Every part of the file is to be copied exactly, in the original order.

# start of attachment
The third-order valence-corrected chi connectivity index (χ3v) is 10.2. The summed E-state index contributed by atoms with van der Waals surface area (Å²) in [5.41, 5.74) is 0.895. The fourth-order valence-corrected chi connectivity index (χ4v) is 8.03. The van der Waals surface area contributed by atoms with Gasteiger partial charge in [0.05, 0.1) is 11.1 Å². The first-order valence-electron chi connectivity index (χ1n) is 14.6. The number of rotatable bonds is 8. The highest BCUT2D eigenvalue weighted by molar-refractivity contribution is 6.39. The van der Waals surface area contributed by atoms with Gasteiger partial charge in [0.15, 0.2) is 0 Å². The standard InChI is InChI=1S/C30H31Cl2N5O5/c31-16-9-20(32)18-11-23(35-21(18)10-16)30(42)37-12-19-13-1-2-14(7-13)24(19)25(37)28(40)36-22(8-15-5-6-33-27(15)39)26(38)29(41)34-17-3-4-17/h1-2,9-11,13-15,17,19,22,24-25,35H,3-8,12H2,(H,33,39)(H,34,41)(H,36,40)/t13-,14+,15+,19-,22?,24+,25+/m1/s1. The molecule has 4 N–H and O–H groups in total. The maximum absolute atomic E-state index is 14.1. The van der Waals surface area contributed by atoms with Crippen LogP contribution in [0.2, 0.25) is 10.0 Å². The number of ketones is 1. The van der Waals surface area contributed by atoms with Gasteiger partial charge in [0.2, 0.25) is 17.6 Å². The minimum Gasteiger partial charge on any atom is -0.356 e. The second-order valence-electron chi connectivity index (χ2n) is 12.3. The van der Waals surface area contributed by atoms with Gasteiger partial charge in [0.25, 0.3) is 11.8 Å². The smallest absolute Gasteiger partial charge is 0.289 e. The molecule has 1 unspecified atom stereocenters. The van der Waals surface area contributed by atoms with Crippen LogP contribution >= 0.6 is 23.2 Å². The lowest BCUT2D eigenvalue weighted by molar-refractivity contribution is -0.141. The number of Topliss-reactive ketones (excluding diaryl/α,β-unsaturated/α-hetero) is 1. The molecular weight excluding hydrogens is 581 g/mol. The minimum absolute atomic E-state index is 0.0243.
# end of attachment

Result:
The third-order valence-corrected chi connectivity index (χ3v) is 10.2. The summed E-state index contributed by atoms with van der Waals surface area (Å²) in [5.41, 5.74) is 0.895. The fourth-order valence-corrected chi connectivity index (χ4v) is 8.03. The van der Waals surface area contributed by atoms with Gasteiger partial charge in [0.05, 0.1) is 11.1 Å². The first-order valence-electron chi connectivity index (χ1n) is 14.6. The number of rotatable bonds is 8. The highest BCUT2D eigenvalue weighted by molar-refractivity contribution is 6.39. The van der Waals surface area contributed by atoms with Gasteiger partial charge in [0.15, 0.2) is 0 Å². The standard InChI is InChI=1S/C30H31Cl2N5O5/c31-16-9-20(32)18-11-23(35-21(18)10-16)30(42)37-12-19-13-1-2-14(7-13)24(19)25(37)28(40)36-22(8-15-5-6-33-27(15)39)26(38)29(41)34-17-3-4-17/h1-2,9-11,13-15,17,19,22,24-25,35H,3-8,12H2,(H,33,39)(H,34,41)(H,36,40)/t13-,14+,15+,19-,22?,24+,25+/m1/s1. The molecule has 4 N–H and O–H groups in total. The maximum absolute atomic E-state index is 14.1. The van der Waals surface area contributed by atoms with Crippen LogP contribution in [0.2, 0.25) is 10.0 Å². The number of ketones is 1. The van der Waals surface area contributed by atoms with Gasteiger partial charge in [0.2, 0.25) is 17.6 Å². The minimum Gasteiger partial charge on any atom is -0.356 e. The second-order valence-electron chi connectivity index (χ2n) is 12.3. The van der Waals surface area contributed by atoms with Gasteiger partial charge in [0.25, 0.3) is 11.8 Å². The smallest absolute Gasteiger partial charge is 0.289 e. The molecule has 1 unspecified atom stereocenters. The van der Waals surface area contributed by atoms with Crippen LogP contribution >= 0.6 is 23.2 Å². The lowest BCUT2D eigenvalue weighted by molar-refractivity contribution is -0.141. The number of Topliss-reactive ketones (excluding diaryl/α,β-unsaturated/α-hetero) is 1. The molecular weight excluding hydrogens is 581 g/mol. The minimum absolute atomic E-state index is 0.0243.